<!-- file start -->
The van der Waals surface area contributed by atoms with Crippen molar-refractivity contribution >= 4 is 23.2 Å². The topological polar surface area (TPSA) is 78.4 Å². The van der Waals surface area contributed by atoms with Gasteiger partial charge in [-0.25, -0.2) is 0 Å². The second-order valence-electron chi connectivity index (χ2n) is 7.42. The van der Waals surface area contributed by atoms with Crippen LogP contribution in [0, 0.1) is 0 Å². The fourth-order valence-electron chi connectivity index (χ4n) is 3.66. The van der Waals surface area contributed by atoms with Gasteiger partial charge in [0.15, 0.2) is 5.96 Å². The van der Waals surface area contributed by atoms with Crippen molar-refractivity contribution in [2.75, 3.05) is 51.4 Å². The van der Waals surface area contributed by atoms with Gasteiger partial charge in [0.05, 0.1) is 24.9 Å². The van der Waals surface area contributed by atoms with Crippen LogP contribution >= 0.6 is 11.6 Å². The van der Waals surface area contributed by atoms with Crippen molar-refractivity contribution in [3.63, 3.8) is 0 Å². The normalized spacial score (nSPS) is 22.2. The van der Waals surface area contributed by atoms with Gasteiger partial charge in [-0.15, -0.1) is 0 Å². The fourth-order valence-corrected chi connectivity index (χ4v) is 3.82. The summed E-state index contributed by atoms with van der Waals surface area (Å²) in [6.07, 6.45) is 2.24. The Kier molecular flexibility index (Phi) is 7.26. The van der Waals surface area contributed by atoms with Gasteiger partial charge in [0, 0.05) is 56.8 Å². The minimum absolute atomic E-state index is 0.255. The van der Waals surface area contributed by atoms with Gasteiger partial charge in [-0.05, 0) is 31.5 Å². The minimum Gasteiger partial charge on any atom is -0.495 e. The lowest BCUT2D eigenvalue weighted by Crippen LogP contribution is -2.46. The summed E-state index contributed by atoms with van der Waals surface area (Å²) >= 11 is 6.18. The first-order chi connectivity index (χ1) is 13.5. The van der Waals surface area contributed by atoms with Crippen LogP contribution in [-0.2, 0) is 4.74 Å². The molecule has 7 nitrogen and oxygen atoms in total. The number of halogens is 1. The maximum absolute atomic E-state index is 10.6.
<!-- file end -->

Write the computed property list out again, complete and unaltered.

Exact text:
The van der Waals surface area contributed by atoms with Crippen molar-refractivity contribution >= 4 is 23.2 Å². The topological polar surface area (TPSA) is 78.4 Å². The van der Waals surface area contributed by atoms with Gasteiger partial charge in [-0.25, -0.2) is 0 Å². The second-order valence-electron chi connectivity index (χ2n) is 7.42. The van der Waals surface area contributed by atoms with Crippen LogP contribution in [0, 0.1) is 0 Å². The fourth-order valence-electron chi connectivity index (χ4n) is 3.66. The van der Waals surface area contributed by atoms with Gasteiger partial charge in [0.15, 0.2) is 5.96 Å². The van der Waals surface area contributed by atoms with Crippen molar-refractivity contribution in [2.75, 3.05) is 51.4 Å². The van der Waals surface area contributed by atoms with Gasteiger partial charge in [0.05, 0.1) is 24.9 Å². The van der Waals surface area contributed by atoms with Crippen LogP contribution >= 0.6 is 11.6 Å². The van der Waals surface area contributed by atoms with Crippen molar-refractivity contribution in [3.63, 3.8) is 0 Å². The normalized spacial score (nSPS) is 22.2. The van der Waals surface area contributed by atoms with Gasteiger partial charge in [-0.15, -0.1) is 0 Å². The fourth-order valence-corrected chi connectivity index (χ4v) is 3.82. The summed E-state index contributed by atoms with van der Waals surface area (Å²) in [6.07, 6.45) is 2.24. The Kier molecular flexibility index (Phi) is 7.26. The van der Waals surface area contributed by atoms with Gasteiger partial charge in [0, 0.05) is 56.8 Å². The minimum absolute atomic E-state index is 0.255. The van der Waals surface area contributed by atoms with Gasteiger partial charge in [-0.05, 0) is 31.5 Å². The minimum Gasteiger partial charge on any atom is -0.495 e. The lowest BCUT2D eigenvalue weighted by Crippen LogP contribution is -2.46. The summed E-state index contributed by atoms with van der Waals surface area (Å²) >= 11 is 6.18. The first-order chi connectivity index (χ1) is 13.5. The van der Waals surface area contributed by atoms with Crippen LogP contribution in [-0.2, 0) is 4.74 Å². The molecule has 7 nitrogen and oxygen atoms in total. The number of halogens is 1. The maximum absolute atomic E-state index is 10.6.